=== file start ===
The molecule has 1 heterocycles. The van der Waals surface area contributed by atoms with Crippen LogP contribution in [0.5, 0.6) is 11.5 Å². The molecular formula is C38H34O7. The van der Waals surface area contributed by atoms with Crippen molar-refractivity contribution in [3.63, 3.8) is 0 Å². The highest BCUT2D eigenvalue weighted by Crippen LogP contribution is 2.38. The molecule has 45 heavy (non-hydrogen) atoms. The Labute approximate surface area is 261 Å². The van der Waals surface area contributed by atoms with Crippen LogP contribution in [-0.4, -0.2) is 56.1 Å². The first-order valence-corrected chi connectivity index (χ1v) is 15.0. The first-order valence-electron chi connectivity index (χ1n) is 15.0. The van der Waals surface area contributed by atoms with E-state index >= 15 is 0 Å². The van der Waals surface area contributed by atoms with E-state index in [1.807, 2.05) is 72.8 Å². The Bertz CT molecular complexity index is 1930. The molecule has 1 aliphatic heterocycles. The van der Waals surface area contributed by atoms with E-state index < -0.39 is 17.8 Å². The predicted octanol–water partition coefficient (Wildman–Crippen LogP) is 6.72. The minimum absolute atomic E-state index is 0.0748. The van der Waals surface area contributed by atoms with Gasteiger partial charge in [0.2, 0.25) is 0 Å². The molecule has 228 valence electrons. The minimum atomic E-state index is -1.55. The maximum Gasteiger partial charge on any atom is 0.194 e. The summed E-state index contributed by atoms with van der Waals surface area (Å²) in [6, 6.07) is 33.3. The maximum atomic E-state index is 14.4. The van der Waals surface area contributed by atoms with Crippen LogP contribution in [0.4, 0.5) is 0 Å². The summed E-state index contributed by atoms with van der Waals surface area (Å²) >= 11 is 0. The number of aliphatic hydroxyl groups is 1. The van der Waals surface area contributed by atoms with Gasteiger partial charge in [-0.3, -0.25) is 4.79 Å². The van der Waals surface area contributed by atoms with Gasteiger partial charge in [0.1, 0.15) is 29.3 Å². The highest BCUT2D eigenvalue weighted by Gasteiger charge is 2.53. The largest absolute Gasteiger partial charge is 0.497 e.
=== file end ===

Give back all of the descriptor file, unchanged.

The molecule has 1 heterocycles. The van der Waals surface area contributed by atoms with Crippen LogP contribution in [0.5, 0.6) is 11.5 Å². The molecular formula is C38H34O7. The van der Waals surface area contributed by atoms with Crippen molar-refractivity contribution in [3.63, 3.8) is 0 Å². The highest BCUT2D eigenvalue weighted by Crippen LogP contribution is 2.38. The molecule has 45 heavy (non-hydrogen) atoms. The Labute approximate surface area is 261 Å². The van der Waals surface area contributed by atoms with Crippen LogP contribution in [-0.4, -0.2) is 56.1 Å². The first-order valence-corrected chi connectivity index (χ1v) is 15.0. The first-order valence-electron chi connectivity index (χ1n) is 15.0. The van der Waals surface area contributed by atoms with E-state index >= 15 is 0 Å². The van der Waals surface area contributed by atoms with E-state index in [1.807, 2.05) is 72.8 Å². The Bertz CT molecular complexity index is 1930. The molecule has 1 aliphatic heterocycles. The van der Waals surface area contributed by atoms with E-state index < -0.39 is 17.8 Å². The predicted octanol–water partition coefficient (Wildman–Crippen LogP) is 6.72. The minimum absolute atomic E-state index is 0.0748. The van der Waals surface area contributed by atoms with Gasteiger partial charge in [0.2, 0.25) is 0 Å². The molecule has 228 valence electrons. The minimum atomic E-state index is -1.55. The maximum Gasteiger partial charge on any atom is 0.194 e. The summed E-state index contributed by atoms with van der Waals surface area (Å²) in [6, 6.07) is 33.3. The maximum atomic E-state index is 14.4. The van der Waals surface area contributed by atoms with Crippen LogP contribution in [0.4, 0.5) is 0 Å². The summed E-state index contributed by atoms with van der Waals surface area (Å²) >= 11 is 0. The number of aliphatic hydroxyl groups is 1. The van der Waals surface area contributed by atoms with Gasteiger partial charge in [-0.3, -0.25) is 4.79 Å². The van der Waals surface area contributed by atoms with Gasteiger partial charge in [0.1, 0.15) is 29.3 Å². The highest BCUT2D eigenvalue weighted by Gasteiger charge is 2.53. The largest absolute Gasteiger partial charge is 0.497 e.